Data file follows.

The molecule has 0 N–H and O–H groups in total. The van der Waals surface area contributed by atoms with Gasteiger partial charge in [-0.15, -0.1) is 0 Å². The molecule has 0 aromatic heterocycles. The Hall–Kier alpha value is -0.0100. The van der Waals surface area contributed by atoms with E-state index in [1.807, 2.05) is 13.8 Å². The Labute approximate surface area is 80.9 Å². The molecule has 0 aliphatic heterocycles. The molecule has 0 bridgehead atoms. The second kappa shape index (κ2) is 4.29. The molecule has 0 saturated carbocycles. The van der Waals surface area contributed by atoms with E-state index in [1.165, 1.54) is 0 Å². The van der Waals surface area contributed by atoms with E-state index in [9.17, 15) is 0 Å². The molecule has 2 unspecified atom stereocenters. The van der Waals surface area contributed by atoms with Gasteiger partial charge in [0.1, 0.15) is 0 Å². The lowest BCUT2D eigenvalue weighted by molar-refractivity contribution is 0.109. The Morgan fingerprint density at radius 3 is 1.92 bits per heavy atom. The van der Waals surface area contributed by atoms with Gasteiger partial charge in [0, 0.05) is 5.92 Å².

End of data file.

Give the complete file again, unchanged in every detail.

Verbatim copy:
The molecule has 0 N–H and O–H groups in total. The van der Waals surface area contributed by atoms with Gasteiger partial charge in [-0.15, -0.1) is 0 Å². The molecule has 0 aromatic heterocycles. The Hall–Kier alpha value is -0.0100. The van der Waals surface area contributed by atoms with E-state index in [1.807, 2.05) is 13.8 Å². The Labute approximate surface area is 80.9 Å². The molecule has 0 aliphatic heterocycles. The molecule has 0 bridgehead atoms. The second kappa shape index (κ2) is 4.29. The molecule has 0 saturated carbocycles. The van der Waals surface area contributed by atoms with E-state index in [1.165, 1.54) is 0 Å². The van der Waals surface area contributed by atoms with E-state index in [9.17, 15) is 0 Å². The molecule has 2 unspecified atom stereocenters. The van der Waals surface area contributed by atoms with Gasteiger partial charge in [0.1, 0.15) is 0 Å². The lowest BCUT2D eigenvalue weighted by molar-refractivity contribution is 0.109. The Morgan fingerprint density at radius 3 is 1.92 bits per heavy atom. The van der Waals surface area contributed by atoms with Gasteiger partial charge in [0, 0.05) is 5.92 Å².